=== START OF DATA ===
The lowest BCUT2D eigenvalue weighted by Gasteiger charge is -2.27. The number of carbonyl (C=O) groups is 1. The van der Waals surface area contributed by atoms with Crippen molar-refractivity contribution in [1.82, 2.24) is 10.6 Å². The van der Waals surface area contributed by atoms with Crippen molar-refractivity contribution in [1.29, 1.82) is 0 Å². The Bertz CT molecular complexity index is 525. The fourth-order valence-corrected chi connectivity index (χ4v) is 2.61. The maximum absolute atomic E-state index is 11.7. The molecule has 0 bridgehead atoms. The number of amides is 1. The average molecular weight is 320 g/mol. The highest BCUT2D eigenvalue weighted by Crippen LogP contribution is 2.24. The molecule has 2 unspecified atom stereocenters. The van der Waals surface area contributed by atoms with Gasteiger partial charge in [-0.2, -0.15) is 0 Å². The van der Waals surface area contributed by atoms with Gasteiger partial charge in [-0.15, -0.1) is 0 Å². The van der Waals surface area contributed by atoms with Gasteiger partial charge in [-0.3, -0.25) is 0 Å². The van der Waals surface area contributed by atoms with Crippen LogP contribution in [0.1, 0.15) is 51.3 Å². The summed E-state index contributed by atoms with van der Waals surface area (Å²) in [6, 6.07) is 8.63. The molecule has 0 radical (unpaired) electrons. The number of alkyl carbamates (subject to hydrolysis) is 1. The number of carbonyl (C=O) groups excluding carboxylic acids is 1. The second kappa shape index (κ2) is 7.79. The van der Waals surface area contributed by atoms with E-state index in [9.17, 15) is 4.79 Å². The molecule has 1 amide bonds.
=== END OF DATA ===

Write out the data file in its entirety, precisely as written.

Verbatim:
The lowest BCUT2D eigenvalue weighted by Gasteiger charge is -2.27. The number of carbonyl (C=O) groups is 1. The van der Waals surface area contributed by atoms with Crippen molar-refractivity contribution in [1.82, 2.24) is 10.6 Å². The van der Waals surface area contributed by atoms with Crippen molar-refractivity contribution in [1.29, 1.82) is 0 Å². The Bertz CT molecular complexity index is 525. The fourth-order valence-corrected chi connectivity index (χ4v) is 2.61. The maximum absolute atomic E-state index is 11.7. The molecule has 0 bridgehead atoms. The number of amides is 1. The average molecular weight is 320 g/mol. The highest BCUT2D eigenvalue weighted by Crippen LogP contribution is 2.24. The molecule has 2 unspecified atom stereocenters. The van der Waals surface area contributed by atoms with Gasteiger partial charge in [-0.2, -0.15) is 0 Å². The van der Waals surface area contributed by atoms with Gasteiger partial charge in [-0.15, -0.1) is 0 Å². The van der Waals surface area contributed by atoms with Gasteiger partial charge in [-0.3, -0.25) is 0 Å². The van der Waals surface area contributed by atoms with Crippen LogP contribution in [0.1, 0.15) is 51.3 Å². The summed E-state index contributed by atoms with van der Waals surface area (Å²) in [6, 6.07) is 8.63. The molecule has 0 radical (unpaired) electrons. The number of alkyl carbamates (subject to hydrolysis) is 1. The number of carbonyl (C=O) groups excluding carboxylic acids is 1. The second kappa shape index (κ2) is 7.79. The van der Waals surface area contributed by atoms with E-state index in [9.17, 15) is 4.79 Å². The molecule has 1 amide bonds.